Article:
Comparisons of numbers of synonymous nucleotide substitutions per synonymous site (dS) and the number of non-synonymous nucleotide substitutions per nonsynonymous site (dN) were used to test the hypothesis that natural selection favors amino acid changes in the hypervariable region of the protein (Table 2).
In the case of pairwise comparisons within samples taken from C1, dN was significantly greater than dS in the hypervariable region in the 1st, 19th, and the 27th months, supporting the hypothesis that natural selection acted to diversify the hypervariable region. In the case of samples taken from C2, dN was significantly greater than dS in the hypervariable region in the 19th and the 23rd months and also in the overall comparison of all samples. The strongest selection was seen in C2. In C3, dS and dN did not differ among all sequences sampled.
Table 3 shows means of pairwise comparisons between each sample and the previous sample. In C1, dN was significantly greater than dS in the hypervariable region in the comparison between the 19th and 13th months and between the 27th and 19th months. In C2, dN was significantly greater than dS in the hypervariable region in every comparison. In C3, there was no significant difference between dS and dN in these comparisons.
The child with the most intact immune system, C2, had the most evidence of viral diversification, while C3, who demonstrated the most immune suppression and HIV replication, at least until highly active antiretrovirals were initiated at 41 months, had the least amount of diversity. However, there was no direct correlation between CD4 status at any specific time and the amount of diversity at that specific timepoint. No association between viral diversity and alanine amino transferase (ALT) or HCV viral load was observed in any of the children.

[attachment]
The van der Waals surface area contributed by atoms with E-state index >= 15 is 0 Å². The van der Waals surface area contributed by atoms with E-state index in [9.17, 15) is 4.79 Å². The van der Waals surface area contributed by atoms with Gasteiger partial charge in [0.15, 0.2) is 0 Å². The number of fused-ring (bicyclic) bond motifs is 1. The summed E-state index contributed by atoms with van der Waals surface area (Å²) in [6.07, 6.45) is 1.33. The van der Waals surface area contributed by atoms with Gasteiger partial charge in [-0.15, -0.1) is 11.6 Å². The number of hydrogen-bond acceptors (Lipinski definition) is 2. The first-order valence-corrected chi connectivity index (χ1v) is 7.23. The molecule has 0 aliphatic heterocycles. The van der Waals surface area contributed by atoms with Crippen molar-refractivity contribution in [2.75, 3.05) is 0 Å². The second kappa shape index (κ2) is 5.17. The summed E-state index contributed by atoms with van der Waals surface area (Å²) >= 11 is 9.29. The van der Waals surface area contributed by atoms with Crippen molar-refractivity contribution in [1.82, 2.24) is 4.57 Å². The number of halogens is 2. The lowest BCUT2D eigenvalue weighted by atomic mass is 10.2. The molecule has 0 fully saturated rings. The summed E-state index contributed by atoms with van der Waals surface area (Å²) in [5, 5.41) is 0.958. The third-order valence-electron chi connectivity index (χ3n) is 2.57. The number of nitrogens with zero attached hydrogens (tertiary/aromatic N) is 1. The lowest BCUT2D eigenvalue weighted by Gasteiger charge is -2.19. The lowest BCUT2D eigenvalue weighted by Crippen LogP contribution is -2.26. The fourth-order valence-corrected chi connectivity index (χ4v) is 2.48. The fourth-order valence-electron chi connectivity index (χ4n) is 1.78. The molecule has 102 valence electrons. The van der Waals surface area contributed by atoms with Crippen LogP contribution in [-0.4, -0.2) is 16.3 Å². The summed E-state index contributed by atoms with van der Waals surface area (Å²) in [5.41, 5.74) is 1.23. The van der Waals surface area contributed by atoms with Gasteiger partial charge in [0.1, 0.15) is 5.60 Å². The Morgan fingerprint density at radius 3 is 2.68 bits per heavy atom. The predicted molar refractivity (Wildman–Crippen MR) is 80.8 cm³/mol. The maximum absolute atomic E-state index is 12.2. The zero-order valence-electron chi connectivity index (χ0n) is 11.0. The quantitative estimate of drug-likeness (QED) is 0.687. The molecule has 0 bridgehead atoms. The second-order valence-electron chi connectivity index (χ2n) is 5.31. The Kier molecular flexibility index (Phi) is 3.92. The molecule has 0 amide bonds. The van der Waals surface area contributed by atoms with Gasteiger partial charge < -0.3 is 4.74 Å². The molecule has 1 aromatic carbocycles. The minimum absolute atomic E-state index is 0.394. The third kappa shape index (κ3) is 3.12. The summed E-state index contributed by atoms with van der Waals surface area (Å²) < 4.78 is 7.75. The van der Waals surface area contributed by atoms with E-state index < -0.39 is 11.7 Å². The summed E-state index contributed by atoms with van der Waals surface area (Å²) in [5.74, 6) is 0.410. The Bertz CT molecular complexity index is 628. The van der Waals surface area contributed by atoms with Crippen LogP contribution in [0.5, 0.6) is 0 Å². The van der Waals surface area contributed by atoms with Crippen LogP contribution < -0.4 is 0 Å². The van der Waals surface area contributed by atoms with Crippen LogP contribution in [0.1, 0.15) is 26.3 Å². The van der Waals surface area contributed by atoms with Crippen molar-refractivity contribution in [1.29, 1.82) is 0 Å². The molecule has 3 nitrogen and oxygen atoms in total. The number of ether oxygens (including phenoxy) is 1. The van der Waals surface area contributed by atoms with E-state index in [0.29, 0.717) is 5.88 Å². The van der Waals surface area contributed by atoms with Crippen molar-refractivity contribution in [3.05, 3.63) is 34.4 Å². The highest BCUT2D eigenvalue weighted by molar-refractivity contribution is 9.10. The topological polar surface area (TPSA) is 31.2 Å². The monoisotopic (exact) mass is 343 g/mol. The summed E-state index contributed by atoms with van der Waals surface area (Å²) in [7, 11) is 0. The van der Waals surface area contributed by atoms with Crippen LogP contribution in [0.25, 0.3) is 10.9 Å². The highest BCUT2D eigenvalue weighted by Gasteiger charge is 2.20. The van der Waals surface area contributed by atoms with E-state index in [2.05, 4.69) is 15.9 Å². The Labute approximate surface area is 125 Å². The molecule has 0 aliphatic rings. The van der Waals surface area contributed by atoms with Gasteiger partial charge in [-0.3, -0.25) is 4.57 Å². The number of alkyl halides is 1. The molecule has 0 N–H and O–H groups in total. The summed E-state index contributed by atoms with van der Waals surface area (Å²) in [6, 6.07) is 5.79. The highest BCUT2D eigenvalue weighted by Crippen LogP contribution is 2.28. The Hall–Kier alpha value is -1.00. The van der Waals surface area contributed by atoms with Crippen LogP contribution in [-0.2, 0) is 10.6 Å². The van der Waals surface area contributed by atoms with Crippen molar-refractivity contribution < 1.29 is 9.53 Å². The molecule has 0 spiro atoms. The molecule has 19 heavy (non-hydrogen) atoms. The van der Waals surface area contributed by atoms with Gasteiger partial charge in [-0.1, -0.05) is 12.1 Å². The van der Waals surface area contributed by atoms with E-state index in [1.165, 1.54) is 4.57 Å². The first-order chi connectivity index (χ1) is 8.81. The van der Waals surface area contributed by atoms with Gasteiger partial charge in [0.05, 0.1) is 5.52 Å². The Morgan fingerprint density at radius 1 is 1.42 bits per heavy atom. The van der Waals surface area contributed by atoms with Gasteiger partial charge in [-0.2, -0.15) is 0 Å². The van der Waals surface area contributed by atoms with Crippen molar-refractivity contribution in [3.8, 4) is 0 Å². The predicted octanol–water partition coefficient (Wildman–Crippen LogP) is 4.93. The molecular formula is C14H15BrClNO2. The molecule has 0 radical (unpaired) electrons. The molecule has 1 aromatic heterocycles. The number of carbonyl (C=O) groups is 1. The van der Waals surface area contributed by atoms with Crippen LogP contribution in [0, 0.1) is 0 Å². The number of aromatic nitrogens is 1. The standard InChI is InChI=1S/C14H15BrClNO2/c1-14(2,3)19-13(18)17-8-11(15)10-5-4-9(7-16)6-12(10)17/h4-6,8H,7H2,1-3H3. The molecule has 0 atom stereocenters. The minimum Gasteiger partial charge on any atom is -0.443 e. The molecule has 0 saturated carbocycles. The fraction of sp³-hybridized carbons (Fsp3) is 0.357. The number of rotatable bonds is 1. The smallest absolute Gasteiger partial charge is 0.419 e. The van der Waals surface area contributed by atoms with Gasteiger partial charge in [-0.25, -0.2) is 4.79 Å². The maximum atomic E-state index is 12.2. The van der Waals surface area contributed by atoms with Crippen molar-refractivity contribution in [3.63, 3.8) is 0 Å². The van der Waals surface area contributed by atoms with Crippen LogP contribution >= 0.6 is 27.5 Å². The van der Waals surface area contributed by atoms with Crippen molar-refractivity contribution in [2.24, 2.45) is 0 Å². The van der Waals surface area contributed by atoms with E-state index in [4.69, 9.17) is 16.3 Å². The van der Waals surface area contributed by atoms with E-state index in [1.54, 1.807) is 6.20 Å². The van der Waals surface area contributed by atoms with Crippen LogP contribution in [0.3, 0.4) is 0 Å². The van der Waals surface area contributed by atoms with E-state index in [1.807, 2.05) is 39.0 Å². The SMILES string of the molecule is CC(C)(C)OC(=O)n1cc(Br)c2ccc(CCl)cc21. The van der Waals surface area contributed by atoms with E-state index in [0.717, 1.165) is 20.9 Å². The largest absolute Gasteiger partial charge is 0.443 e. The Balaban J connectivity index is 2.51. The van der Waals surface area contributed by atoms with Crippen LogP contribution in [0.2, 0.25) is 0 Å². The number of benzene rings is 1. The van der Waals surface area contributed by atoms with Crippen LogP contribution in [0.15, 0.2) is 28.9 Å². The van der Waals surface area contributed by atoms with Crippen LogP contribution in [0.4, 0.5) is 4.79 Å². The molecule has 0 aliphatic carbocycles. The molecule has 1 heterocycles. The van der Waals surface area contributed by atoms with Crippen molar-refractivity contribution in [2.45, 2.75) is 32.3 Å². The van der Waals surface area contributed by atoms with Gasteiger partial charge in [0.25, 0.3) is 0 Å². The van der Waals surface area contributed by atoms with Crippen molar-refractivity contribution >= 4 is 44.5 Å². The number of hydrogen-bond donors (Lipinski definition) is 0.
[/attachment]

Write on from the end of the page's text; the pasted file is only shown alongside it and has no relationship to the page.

These results, obtained in children coinfected with HIV and HCV, confirm the findings of other studies suggesting that infants of HCV-infected mothers may be infected with multiple HCV clones from the mother, representing either dominant or minor populations of variants. The appearance of new variants in the child that were closely related to variants found in the mother at other timepoints suggests transmission of an even larger number of maternal variants in low frequency and not identifiable at earlier timepoints. The number of transmitted variants in these children is considerably higher than reported for children with only HCV infection. 5–7 Whether this is merely a sampling issue or whether it reflects transmission of greater numbers of variants or less initial selection of transmitted variants when the infant is also HIV infected is unclear. Transmission rates of HCV to their children are 5- to 7-fold higher in women who are also HIV coinfected. 26 This could result from higher HCV viral loads or greater viral diversity in HIV-coinfected women or could be a function of the infant’s ability to clear infection. HCV viremia is 10-fold higher in HIV-infected individuals. 27 Although HCV transmission has been correlated with the maternal viral load, 28 we have previously reported 26 that the increase in HCV transmission was limited to HIV infected and not related to maternal viral load. In both children with paired maternal results, dominant and minor variants were transmitted; in one case (C1) predominantly minor variants were transmitted, whereas in the 2nd child (C2) the large majority of isolates corresponded to the dominant maternal variant.